Rangelands affected by three climate thresholds

Climate threshold is a critical limit where a climate system responds drastically when exposed to an external forcing, resulting in the system changing into a different stable state (e.g., melt of Greenland ice-sheet, Sahara greening, instability of West Antarctic ice-sheet, tundra lost, etc). This map shows how rangelands will be affected by several climate change thresholds that are expected to change by 2050. Three threshold flips are mapped; the 20% loss of LGP (length of growing period) and maximum temperature over 30 degrees will have negative effects on production and productivity in those areas of the rangelands that are so affected, while the third (annual temperature over 8 degrees) may have positive effects via the extension of growing season and/or an increase in the land areas suitable for rangeland vegetation.

Key facts

1. It is predicted that 27.74% (22,053,984 km2) of all rangelands (79,509,421 km2) will be affected by climate change as per the three thresholds listed above.

2. It is predicted that more than half – 56.45% or 6,547,681 km2 – of tundra (total of 11,598,465 km2 globally) will be affected by climate change (see three thresholds above).

3. According to climate simulations, 39.21% (10,973,597 km2) of deserts and xeric shrublands will be affected by climate change; 22.54% (247,034 km2) of flooded grasslands and savannahs; 25.98% (838,377 km2); 13.17% (685,299 km2); of mediterranean forests, woodlands and scrub; 6.78% (685,299 km2) of temperate grasslands, savannahs and shrublands; 10.23% (2,076,697 km2) of tropical and subtropical grasslands, savannahs and shrublands; and 56.45% (6,547,681 km2) of tundra will be affected by climate change as per the thresholds above.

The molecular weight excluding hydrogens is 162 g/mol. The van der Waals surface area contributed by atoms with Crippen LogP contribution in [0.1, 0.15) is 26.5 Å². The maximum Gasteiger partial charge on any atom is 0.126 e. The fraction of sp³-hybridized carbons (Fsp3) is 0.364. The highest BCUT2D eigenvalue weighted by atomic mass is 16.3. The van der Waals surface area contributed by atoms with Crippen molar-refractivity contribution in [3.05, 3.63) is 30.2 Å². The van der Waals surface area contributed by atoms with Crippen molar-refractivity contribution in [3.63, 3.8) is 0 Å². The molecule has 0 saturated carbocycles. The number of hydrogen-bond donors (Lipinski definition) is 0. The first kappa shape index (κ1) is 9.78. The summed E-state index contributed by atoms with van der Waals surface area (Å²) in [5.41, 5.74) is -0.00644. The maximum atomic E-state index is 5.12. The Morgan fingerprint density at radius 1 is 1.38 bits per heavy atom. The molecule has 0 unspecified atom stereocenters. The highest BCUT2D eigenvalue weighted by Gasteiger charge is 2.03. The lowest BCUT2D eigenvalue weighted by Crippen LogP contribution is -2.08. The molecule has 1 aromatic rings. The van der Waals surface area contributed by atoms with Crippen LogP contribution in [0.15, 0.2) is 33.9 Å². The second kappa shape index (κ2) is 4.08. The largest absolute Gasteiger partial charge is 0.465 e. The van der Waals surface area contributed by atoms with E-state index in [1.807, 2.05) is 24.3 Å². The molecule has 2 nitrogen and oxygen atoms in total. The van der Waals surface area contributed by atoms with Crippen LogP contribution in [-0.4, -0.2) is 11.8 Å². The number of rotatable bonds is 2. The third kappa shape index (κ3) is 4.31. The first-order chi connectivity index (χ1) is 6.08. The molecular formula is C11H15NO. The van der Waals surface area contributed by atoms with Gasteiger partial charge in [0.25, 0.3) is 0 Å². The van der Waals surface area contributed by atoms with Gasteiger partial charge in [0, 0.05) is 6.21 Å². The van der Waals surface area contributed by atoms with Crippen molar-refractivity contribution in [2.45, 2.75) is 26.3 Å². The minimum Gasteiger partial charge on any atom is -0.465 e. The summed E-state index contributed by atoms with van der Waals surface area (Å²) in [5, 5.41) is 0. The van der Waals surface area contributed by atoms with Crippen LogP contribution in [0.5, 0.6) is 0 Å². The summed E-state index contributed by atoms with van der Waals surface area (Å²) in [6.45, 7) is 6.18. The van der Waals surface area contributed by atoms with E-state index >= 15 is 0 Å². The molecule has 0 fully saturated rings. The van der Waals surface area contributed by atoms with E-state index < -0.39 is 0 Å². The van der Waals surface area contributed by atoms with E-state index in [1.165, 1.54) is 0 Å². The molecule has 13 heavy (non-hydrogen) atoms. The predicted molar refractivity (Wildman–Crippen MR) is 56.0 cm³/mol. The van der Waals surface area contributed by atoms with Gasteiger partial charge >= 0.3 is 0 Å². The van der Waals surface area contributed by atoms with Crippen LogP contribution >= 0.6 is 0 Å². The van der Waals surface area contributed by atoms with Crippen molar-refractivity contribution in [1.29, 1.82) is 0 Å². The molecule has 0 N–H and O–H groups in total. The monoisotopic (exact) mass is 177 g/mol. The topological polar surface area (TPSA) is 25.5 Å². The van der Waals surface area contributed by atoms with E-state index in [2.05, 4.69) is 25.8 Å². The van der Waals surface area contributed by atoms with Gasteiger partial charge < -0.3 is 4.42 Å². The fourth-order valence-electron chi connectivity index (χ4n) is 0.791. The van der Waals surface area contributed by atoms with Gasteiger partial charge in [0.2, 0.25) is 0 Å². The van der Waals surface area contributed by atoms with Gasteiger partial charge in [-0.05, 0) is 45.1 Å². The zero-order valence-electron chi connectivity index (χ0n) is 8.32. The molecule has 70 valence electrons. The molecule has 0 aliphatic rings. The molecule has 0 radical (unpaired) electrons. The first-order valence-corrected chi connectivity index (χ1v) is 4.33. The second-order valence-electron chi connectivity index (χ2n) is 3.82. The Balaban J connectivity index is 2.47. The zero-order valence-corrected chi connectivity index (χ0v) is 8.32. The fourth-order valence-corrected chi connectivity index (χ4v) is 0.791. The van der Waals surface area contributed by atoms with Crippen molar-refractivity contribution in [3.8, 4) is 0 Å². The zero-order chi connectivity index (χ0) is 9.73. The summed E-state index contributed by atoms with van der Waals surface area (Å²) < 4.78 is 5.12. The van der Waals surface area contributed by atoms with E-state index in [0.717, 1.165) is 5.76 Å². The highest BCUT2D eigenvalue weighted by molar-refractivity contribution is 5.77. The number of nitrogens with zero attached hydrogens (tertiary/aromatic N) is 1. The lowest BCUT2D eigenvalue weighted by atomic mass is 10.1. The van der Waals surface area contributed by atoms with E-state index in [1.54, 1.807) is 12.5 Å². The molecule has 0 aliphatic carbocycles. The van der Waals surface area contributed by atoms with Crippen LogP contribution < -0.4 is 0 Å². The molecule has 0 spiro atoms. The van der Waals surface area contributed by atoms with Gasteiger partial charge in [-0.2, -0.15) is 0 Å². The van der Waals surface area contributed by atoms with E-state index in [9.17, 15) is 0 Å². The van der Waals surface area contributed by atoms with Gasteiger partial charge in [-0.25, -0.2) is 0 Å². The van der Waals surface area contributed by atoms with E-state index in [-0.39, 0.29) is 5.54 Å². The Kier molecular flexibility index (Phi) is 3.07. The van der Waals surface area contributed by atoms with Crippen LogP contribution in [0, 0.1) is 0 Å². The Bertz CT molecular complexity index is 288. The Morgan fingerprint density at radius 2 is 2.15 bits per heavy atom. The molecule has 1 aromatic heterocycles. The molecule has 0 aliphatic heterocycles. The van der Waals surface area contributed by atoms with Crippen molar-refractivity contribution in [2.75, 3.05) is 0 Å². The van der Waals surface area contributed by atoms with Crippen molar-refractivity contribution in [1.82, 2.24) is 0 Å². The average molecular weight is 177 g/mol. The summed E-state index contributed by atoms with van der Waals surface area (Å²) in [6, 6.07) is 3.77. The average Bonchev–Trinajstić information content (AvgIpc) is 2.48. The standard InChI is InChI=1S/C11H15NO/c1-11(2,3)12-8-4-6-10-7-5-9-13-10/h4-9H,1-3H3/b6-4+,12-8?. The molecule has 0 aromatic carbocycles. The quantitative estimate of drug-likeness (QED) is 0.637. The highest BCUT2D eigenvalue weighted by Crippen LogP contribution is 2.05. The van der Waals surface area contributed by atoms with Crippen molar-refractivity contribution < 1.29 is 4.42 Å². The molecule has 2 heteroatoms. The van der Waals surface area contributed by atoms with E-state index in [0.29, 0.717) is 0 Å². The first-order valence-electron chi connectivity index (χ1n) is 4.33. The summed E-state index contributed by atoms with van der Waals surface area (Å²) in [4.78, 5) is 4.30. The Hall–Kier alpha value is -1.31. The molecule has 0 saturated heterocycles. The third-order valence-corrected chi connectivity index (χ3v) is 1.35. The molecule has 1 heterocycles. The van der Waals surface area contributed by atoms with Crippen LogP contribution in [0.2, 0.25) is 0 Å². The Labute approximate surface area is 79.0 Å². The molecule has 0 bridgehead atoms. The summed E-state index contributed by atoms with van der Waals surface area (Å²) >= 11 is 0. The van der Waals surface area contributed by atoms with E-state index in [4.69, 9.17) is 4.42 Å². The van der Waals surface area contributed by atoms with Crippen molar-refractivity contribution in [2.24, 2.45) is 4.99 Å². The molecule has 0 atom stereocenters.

Rangelands affected by three climate thresholds




Area km2


Deserts and Xeric Shrublands



Flooded Grasslands and Savannas



Mediterranean Forests, Woodlands, and Scrub



Montane Grasslands and Shrublands



Temperate Grasslands, Savannas, and Shrublands



Tropical and subtropical grasslands, savannas, and shrublands










Source 1: Terrestial ecoregions of the World. World Wide Fund for Nature (WWF). Downloaded in 2021: https://globil-panda.opendata.arcgis.com/datasets/terrestrial-ecoregion…. Original source: Olson, D. M., Dinerstein, E., Wikramanayake, E. D., Burgess, N. D., Powell, G. V. N., Underwood, E. C., D'Amico, J. A., Itoua, I., Strand, H. E., Morrison, J. C., Loucks, C. J., Allnutt, T. F., Ricketts, T. H., Kura, Y., Lamoreux, J. F., Wettengel, W. W., Hedao, P., Kassem, K. R. 2001. Terrestrial ecoregions of the world: a new map of life on Earth. Bioscience 51(11):933-938.

Source 2:Projections to 2050 using a high-emissions scenario (RCP8.5) developed by the Intergovernmental Panel on Climate Change and data from an ensemble of 17 climate models taken from the fifth phase of the Coupled Model Intercomparison Project (CMIP5) of the World Climate Research Programme.

Reference paper: Herrero M., Addison J., Bedelian C., Carabine E., Havlík P., Henderson B., van de Steeg J. & Thornton P.K. – Climate change and pastoralism: impacts, consequences and adaptation. Rev. Sci. Tech. Off. Int. Epiz., 2016, 35 (2), 417–433.